Billy Payne, Masters Chairman
Every indication is that in Billy Payne, (pictured) the powers that run Augusta National GC have chosen the right man to steer a club steeped in tradition through the tricky waters of the 21st century. After just two Masters as chairman, Payne's imprint is clear at golf's most-watched event, and all of it is good.
Whether it's allowing children in for free, switching the cable coverage to ESPN or permitting TV audiences to see the Wednesday Par 3 Contest, Payne has made it clear he wants Augusta National, already a quasi-governing body of the game, to play a more active role in growing the game. Which brings us to Payne's biggest challenge: carrying out the balancing act between progress and tradition.
Who can argue with any of the moves mentioned above? Exposing children to golf sows the seeds for golf's future. And Arnold Palmer's tee shot to a foot on the first hole of the Par 3 Contest alone justified the decision to put it on TV. But if the Masters is a tradition unlike any other, what about the parts of the tradition that need to be protected?
Such as? The hand-operated leader boards, for one. Nothing in golf is as exciting without actually seeing a golf shot struck. Anticipation is an intense emotion, and when a number is removed for a player in contention, the wait to see if he has birdied or bogeyed is part of the fun of the tournament. Please, Mr. Chairman, don't ever replace those with electronic leader boards.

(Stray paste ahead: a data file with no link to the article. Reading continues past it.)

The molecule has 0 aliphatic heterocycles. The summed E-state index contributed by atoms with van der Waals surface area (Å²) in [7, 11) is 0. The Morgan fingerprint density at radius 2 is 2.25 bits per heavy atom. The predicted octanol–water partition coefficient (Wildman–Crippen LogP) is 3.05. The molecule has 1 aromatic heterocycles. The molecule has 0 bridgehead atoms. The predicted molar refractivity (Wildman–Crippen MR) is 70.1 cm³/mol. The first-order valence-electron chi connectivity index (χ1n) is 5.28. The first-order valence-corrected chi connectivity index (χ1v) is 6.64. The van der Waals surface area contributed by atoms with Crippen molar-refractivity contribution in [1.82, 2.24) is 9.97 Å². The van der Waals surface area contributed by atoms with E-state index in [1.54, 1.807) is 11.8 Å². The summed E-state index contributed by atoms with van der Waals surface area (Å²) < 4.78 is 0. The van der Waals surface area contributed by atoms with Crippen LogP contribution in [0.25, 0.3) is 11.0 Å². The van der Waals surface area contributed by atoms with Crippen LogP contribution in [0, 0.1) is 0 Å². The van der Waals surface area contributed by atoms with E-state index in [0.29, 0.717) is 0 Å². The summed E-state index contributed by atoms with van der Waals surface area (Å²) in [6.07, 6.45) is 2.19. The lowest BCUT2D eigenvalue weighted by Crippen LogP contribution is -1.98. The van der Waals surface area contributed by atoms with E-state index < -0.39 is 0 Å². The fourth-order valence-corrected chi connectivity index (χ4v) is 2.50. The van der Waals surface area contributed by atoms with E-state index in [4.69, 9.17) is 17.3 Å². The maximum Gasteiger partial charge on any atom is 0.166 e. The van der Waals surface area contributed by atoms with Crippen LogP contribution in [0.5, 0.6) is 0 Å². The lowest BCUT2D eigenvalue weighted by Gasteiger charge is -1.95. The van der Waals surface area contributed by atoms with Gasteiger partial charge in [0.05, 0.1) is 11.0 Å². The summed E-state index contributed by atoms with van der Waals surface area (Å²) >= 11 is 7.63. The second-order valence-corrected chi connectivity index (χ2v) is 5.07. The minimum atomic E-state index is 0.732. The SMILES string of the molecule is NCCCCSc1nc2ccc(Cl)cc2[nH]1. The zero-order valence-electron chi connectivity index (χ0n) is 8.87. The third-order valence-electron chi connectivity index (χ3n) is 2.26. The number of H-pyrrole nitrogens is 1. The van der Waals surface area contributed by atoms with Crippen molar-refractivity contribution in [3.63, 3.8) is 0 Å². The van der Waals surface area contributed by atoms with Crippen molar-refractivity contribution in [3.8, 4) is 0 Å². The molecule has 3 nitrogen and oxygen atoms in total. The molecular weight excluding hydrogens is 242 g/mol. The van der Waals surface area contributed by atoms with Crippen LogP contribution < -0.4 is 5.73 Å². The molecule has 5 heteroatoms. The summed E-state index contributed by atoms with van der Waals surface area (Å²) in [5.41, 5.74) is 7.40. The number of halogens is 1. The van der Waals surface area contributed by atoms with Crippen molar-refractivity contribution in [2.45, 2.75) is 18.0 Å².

There are a few other low-tech aspects of the Masters that need to be maintained. The pairing sheets are not glossy, overly produced vehicles for advertisements but rather simple pieces of paper that tell you all you need to know: who plays together and when. No need to be more complicated than that.
Let's talk about food. The concessions on the course are simple sandwiches, chips, candy, soda and beer. The smell of hotdogs or hamburgers cooking isn't to be found anywhere on the course. Why change that? And all the food comes in wrappers that say "Masters" and not a brand name. That's pretty cool.
And definitely don't change this: There is no price gouging at the Masters. Anyone fortunate enough to get in will find food at affordable prices. Two bucks for a beer, three if you want an import. How about a grilled chicken breast sandwich for $2.50, or a pimento cheese sandwich for $1.50? Those are some traditions worth preserving.
From 1962 until 1999, the first two rounds of the Masters were played in twosomes, and the groups were repaired after the first round. That tradition was abandoned when the field grew into the mid-1990s, and there was concern not all would finish before dark. Now the tournament is played in threesomes, but everyone starts their round on the first tee. I prefer that method over making half the field tee off on No. 10, as they do at the U.S. Open and PGA Championship. The course should be played in the order the architect designed the holes. That's another tradition worth preserving.
Part of the beauty of the Masters is that they don't over-think things. What Payne understands is some things don't need to be messed with. He understands -- and respects -- tradition.